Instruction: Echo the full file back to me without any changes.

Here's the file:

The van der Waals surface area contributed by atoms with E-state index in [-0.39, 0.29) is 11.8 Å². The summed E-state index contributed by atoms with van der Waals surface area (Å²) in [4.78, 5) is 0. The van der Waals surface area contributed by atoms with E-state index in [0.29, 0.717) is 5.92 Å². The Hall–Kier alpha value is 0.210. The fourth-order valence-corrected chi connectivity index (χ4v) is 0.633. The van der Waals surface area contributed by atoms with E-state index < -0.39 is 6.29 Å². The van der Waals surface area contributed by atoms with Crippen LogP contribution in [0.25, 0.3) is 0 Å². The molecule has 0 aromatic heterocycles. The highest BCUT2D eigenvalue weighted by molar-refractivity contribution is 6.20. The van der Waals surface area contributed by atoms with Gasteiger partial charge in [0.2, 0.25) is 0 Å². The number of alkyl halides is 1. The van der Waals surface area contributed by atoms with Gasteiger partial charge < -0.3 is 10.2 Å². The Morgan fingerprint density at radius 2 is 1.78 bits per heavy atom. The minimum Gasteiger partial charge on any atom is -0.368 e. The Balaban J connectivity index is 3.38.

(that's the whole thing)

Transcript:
The van der Waals surface area contributed by atoms with E-state index in [-0.39, 0.29) is 11.8 Å². The summed E-state index contributed by atoms with van der Waals surface area (Å²) in [4.78, 5) is 0. The van der Waals surface area contributed by atoms with E-state index in [0.29, 0.717) is 5.92 Å². The Hall–Kier alpha value is 0.210. The fourth-order valence-corrected chi connectivity index (χ4v) is 0.633. The van der Waals surface area contributed by atoms with E-state index < -0.39 is 6.29 Å². The van der Waals surface area contributed by atoms with Crippen LogP contribution in [0.25, 0.3) is 0 Å². The molecule has 0 aromatic heterocycles. The highest BCUT2D eigenvalue weighted by molar-refractivity contribution is 6.20. The van der Waals surface area contributed by atoms with Gasteiger partial charge in [0.2, 0.25) is 0 Å². The number of alkyl halides is 1. The van der Waals surface area contributed by atoms with Gasteiger partial charge < -0.3 is 10.2 Å². The Morgan fingerprint density at radius 2 is 1.78 bits per heavy atom. The minimum Gasteiger partial charge on any atom is -0.368 e. The Balaban J connectivity index is 3.38.